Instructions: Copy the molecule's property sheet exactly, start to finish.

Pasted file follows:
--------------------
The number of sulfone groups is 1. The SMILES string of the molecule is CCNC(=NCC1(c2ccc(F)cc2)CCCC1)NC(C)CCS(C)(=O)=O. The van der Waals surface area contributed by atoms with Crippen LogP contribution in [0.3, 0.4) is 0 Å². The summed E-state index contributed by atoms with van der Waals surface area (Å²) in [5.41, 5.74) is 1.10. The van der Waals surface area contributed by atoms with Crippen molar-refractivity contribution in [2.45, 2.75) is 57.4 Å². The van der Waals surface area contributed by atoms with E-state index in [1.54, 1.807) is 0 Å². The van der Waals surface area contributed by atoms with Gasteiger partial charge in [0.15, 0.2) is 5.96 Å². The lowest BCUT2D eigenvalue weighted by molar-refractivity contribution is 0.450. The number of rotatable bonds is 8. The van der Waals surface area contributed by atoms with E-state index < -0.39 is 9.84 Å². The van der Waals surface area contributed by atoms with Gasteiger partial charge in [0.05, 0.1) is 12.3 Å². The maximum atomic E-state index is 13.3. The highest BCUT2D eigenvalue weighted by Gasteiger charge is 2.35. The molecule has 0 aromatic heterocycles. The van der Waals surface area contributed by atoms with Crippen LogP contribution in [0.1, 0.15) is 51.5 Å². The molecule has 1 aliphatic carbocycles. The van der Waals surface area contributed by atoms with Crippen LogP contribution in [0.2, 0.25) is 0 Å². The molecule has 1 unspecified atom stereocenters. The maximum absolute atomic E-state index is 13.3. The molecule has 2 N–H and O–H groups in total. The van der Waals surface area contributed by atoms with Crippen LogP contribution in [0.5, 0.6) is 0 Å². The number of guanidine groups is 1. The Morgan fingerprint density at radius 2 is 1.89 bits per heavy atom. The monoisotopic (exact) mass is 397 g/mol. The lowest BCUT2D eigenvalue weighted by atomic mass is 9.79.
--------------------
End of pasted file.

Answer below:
The number of sulfone groups is 1. The SMILES string of the molecule is CCNC(=NCC1(c2ccc(F)cc2)CCCC1)NC(C)CCS(C)(=O)=O. The van der Waals surface area contributed by atoms with Crippen LogP contribution in [0.3, 0.4) is 0 Å². The summed E-state index contributed by atoms with van der Waals surface area (Å²) in [5.41, 5.74) is 1.10. The van der Waals surface area contributed by atoms with Crippen molar-refractivity contribution in [2.45, 2.75) is 57.4 Å². The van der Waals surface area contributed by atoms with E-state index in [1.54, 1.807) is 0 Å². The van der Waals surface area contributed by atoms with Gasteiger partial charge in [0.15, 0.2) is 5.96 Å². The lowest BCUT2D eigenvalue weighted by molar-refractivity contribution is 0.450. The number of rotatable bonds is 8. The van der Waals surface area contributed by atoms with E-state index < -0.39 is 9.84 Å². The van der Waals surface area contributed by atoms with Gasteiger partial charge in [0.05, 0.1) is 12.3 Å². The maximum atomic E-state index is 13.3. The highest BCUT2D eigenvalue weighted by Gasteiger charge is 2.35. The molecule has 0 aromatic heterocycles. The van der Waals surface area contributed by atoms with Crippen LogP contribution in [0.1, 0.15) is 51.5 Å². The molecule has 1 aliphatic carbocycles. The van der Waals surface area contributed by atoms with Crippen LogP contribution in [0.2, 0.25) is 0 Å². The molecule has 1 unspecified atom stereocenters. The maximum absolute atomic E-state index is 13.3. The molecule has 2 N–H and O–H groups in total. The van der Waals surface area contributed by atoms with Crippen LogP contribution in [0.5, 0.6) is 0 Å². The number of guanidine groups is 1. The Morgan fingerprint density at radius 2 is 1.89 bits per heavy atom. The monoisotopic (exact) mass is 397 g/mol. The lowest BCUT2D eigenvalue weighted by atomic mass is 9.79.